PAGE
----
Saturday, September 10, 2016

Stubs – Love on the Run (1936)

Love on the Run (1936) Starring: Joan Crawford, Clark Gable, Franchot Tone. Directed by W.S. Van Dyke. Screenplay by Gladys Hurlbut, John Lee Mahin, Manuel Seff. Based on the short story "Beauty and the Beat" by Alan Green and Julian Brodie in Hearst's International-Cosmopolitan (Mar 1936). Produced by Joseph L. Mankiewicz. Run Time: 80 minutes. U.S. Black and White. Comedy

While Hollywood in the 30’s and 40’s was famous for romantic pairings on the screen, sometimes those could be love triangles as is the case with Love on the Run, the eighth pairing of Joan Crawford and Clark Gable, who were both an on-screen and off-screen couple with Crawford’s then husband, Franchot Tone.

By 1936, Clark Gable was already nicknamed The King of Hollywood. Having become a leading man in 1931’s Sporting Blood, Gable would go on to star in nearly 60 films. During that time he would be teamed with several leading ladies, sometimes more than one in the same film. His co-stars included Myrna Loy in seven films, Jean Harlow in six, Lana Turner in four, Norma Shearer in three and Ava Gardner in three. But the actress he appeared the most with was Joan Crawford, eight times.

Almost from the first pairing, in Dance, Fools, Dance (1931), Crawford and Gable started an off-screen affair, even though she was married to Douglas Fairbanks, Jr. and Gable to Maria "Ria" Franklin Prentiss Lucas Langham. While Louis B. Mayer told them to stop the affair, he was anxious to get the team back together on screen, even going so far as firing one actor from Laughing Sinners (1931), Johnny Mack Brown, so he could replace him with Gable.

Their love affair took hold again while filming their third film, Possessed (1931). There were even rumors the two stars were discussing marriage, though it never got that far. While Crawford wanted Gable for her film Letty Lynton (1932), Mayer refused, concerned that the stars’ affair would ruin her career and marriage to Fairbanks.

But audiences wanted more Crawford and Gable and Mayer let them be paired in Dancing Lady (1933). By this time the affair had cooled and Crawford, having divorced Fairbanks, was starting a relationship with her soon-to-be second husband, Franchot Tone, whom she’d met on the set of Today We Live (1932). Dancing Lady was such a big success that they were paired again in Chained (1934) and again in Forsaking All Others (1934).

Their affair was over, Crawford had married Tone in 1935 and Gable was falling in love with Carole Lombard by the time they were reunited for Love on the Run. Shot during August and September 1936, the film opens in London, where two American correspondents for rival newspapers, Michael Anthony (Clark Gable) and Barnabas “Barney” Pells (Franchot Tone), share a hotel room. They are in town to cover two stories and flip a coin to determine who will cover which of what they think are boring assignments. Mike gets the story about millionairess Sally Parker's (Joan Crawford) wedding to Prince Igor (Ivan Lebedeff), while Barney takes an interview with aviator Baron Otto Spandermann (Reginald Owen) and his wife Hilda (Mona Barrie).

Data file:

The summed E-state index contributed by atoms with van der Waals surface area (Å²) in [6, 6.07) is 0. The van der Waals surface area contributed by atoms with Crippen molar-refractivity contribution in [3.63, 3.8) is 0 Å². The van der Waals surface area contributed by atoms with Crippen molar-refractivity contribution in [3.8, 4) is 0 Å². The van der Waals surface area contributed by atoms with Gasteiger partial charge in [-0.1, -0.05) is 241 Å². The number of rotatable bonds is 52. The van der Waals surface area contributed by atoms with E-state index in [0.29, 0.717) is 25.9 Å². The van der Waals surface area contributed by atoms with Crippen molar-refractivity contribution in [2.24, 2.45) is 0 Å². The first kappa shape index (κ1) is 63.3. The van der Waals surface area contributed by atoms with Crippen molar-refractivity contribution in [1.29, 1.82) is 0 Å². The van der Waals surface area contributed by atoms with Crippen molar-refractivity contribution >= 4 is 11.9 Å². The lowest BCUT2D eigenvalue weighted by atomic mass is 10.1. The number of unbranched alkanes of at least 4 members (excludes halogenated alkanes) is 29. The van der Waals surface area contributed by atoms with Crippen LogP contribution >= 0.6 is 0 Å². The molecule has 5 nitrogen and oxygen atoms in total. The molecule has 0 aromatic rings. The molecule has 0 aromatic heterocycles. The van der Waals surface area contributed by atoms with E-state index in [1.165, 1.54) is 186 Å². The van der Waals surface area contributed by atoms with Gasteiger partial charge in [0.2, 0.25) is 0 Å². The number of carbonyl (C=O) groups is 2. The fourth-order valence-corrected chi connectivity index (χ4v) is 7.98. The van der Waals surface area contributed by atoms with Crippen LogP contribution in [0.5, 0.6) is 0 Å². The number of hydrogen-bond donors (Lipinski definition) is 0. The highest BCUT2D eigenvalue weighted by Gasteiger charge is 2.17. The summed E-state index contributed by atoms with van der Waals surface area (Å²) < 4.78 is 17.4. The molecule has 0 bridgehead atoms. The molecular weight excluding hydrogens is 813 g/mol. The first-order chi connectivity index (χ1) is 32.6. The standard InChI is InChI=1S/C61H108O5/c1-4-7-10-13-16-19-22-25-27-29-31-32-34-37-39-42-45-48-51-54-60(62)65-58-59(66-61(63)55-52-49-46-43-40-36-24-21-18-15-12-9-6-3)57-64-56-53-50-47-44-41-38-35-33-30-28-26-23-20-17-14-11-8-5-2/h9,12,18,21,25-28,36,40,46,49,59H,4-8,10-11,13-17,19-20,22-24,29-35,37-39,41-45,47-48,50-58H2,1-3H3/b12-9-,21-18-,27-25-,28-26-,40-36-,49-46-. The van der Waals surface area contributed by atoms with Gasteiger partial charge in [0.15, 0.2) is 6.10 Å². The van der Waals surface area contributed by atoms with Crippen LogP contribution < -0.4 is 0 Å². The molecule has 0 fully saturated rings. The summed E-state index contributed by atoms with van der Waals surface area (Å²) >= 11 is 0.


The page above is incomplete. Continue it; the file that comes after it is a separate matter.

Barney (Franchot Tone) and Mike (Clark Gable) are rival newspapermen sharing a hotel room.

Mike arrives at the church in time to see Sally run away, still in her wedding dress. Being the news reporter he is, Mike follows her back to her hotel, hoping for a juicy exclusive. At her hotel, he runs into the suspicious Barney, but doesn't tell him what just happened. Barney tries to rope him into the interview with the Baron about their high altitude tests, but Mike manages to sneak into Sally's hotel room. Known for her hatred of reporters, Mike pretends that he’s been an admirer of hers from a distance for years and went to the wedding for one last look. He suggests that he can help her get away from all the attention. Then the prince arrives and tries to woo Sally back to the wedding. The prince thinks that he’s seen Mike somewhere and right before he recognizes him as a reporter, Mike slugs them and he and Sally run away.

Sally (Joan Crawford) runs all the way from the church to her hotel instead of marrying Prince Igor.

Mike locks up the three B’s: the Baron, the Baroness and Barney and steals the flight suits, allowing him and Sally to leave the hotel in disguise. They are taken to the airport and put on the plane for the test flight. Even though neither knows anything about flying, they manage to get the plane off the ground and headed over the English Channel. Barney chases them to the airport, but is too late.

Mike discovers there is no oxygen aboard the plane.

In flight, Mike discovers there is no oxygen for what is supposed to be high altitude tests and Sally finds a munitions map wrapped up in a bouquet of flowers intended for the baroness. They realize that the Baron and Baroness are not aviators, but are really spies. Dressed like farmers, they manage to get to Paris on the back of a wagon with livestock and produce. Once they get to Paris, Mike gets money from his paper. Barney finds them and initially Sally pretends to be a man. Mike passes Barney off to Sally like they’re old college friends. When they are spotted by the Baron and Baroness, three of them steal a delivery van and flee into the countryside.